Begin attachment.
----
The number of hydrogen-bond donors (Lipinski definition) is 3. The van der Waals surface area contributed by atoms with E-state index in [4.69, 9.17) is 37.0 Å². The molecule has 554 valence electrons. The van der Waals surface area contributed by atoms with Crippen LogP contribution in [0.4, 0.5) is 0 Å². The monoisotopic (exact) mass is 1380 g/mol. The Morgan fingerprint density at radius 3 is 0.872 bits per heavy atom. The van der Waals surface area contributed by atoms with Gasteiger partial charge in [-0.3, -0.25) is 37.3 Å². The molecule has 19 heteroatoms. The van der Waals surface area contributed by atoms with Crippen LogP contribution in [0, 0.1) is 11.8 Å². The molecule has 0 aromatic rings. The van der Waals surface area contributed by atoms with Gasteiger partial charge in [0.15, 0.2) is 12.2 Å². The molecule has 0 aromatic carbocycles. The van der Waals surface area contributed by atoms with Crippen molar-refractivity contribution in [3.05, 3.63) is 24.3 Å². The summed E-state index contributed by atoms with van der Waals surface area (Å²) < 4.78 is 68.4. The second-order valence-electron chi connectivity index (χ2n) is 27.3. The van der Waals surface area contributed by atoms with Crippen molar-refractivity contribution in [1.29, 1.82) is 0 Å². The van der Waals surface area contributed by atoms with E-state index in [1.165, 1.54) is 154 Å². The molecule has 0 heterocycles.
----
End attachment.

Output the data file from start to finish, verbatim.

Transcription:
The number of hydrogen-bond donors (Lipinski definition) is 3. The van der Waals surface area contributed by atoms with E-state index in [4.69, 9.17) is 37.0 Å². The molecule has 554 valence electrons. The van der Waals surface area contributed by atoms with Crippen LogP contribution in [0.4, 0.5) is 0 Å². The monoisotopic (exact) mass is 1380 g/mol. The Morgan fingerprint density at radius 3 is 0.872 bits per heavy atom. The van der Waals surface area contributed by atoms with Gasteiger partial charge in [-0.3, -0.25) is 37.3 Å². The molecule has 19 heteroatoms. The van der Waals surface area contributed by atoms with Crippen LogP contribution in [0, 0.1) is 11.8 Å². The molecule has 0 aromatic rings. The van der Waals surface area contributed by atoms with Gasteiger partial charge in [0.15, 0.2) is 12.2 Å². The molecule has 0 aromatic carbocycles. The van der Waals surface area contributed by atoms with Crippen molar-refractivity contribution in [3.05, 3.63) is 24.3 Å². The summed E-state index contributed by atoms with van der Waals surface area (Å²) < 4.78 is 68.4. The second-order valence-electron chi connectivity index (χ2n) is 27.3. The van der Waals surface area contributed by atoms with Crippen molar-refractivity contribution in [1.29, 1.82) is 0 Å². The van der Waals surface area contributed by atoms with E-state index in [1.165, 1.54) is 154 Å². The molecule has 0 heterocycles.